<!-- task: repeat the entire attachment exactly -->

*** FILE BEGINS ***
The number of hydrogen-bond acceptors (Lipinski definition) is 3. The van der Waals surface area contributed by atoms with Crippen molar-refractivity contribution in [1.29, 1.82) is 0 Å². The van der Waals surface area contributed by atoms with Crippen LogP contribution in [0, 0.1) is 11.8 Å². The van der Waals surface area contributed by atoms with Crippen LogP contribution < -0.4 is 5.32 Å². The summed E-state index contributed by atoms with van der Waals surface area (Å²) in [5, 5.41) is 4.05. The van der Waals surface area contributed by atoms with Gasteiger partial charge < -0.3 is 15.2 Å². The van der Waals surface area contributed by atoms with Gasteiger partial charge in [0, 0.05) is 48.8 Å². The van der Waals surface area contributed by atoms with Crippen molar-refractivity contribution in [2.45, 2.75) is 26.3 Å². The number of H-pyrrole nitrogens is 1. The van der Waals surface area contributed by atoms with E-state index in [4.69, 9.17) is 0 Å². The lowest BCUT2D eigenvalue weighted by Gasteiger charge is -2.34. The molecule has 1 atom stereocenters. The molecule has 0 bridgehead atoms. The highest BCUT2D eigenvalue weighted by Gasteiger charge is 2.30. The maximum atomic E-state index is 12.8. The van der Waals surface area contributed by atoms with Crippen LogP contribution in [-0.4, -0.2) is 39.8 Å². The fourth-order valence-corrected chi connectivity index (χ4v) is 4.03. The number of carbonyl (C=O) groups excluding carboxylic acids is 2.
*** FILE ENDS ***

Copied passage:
The number of hydrogen-bond acceptors (Lipinski definition) is 3. The van der Waals surface area contributed by atoms with Crippen molar-refractivity contribution in [1.29, 1.82) is 0 Å². The van der Waals surface area contributed by atoms with Crippen LogP contribution in [0, 0.1) is 11.8 Å². The van der Waals surface area contributed by atoms with Crippen LogP contribution < -0.4 is 5.32 Å². The summed E-state index contributed by atoms with van der Waals surface area (Å²) in [5, 5.41) is 4.05. The van der Waals surface area contributed by atoms with Gasteiger partial charge < -0.3 is 15.2 Å². The van der Waals surface area contributed by atoms with Gasteiger partial charge in [0, 0.05) is 48.8 Å². The van der Waals surface area contributed by atoms with Crippen molar-refractivity contribution in [2.45, 2.75) is 26.3 Å². The number of H-pyrrole nitrogens is 1. The van der Waals surface area contributed by atoms with E-state index in [4.69, 9.17) is 0 Å². The lowest BCUT2D eigenvalue weighted by Gasteiger charge is -2.34. The molecule has 1 atom stereocenters. The molecule has 0 bridgehead atoms. The highest BCUT2D eigenvalue weighted by Gasteiger charge is 2.30. The maximum atomic E-state index is 12.8. The van der Waals surface area contributed by atoms with Crippen LogP contribution in [-0.4, -0.2) is 39.8 Å². The fourth-order valence-corrected chi connectivity index (χ4v) is 4.03. The number of carbonyl (C=O) groups excluding carboxylic acids is 2.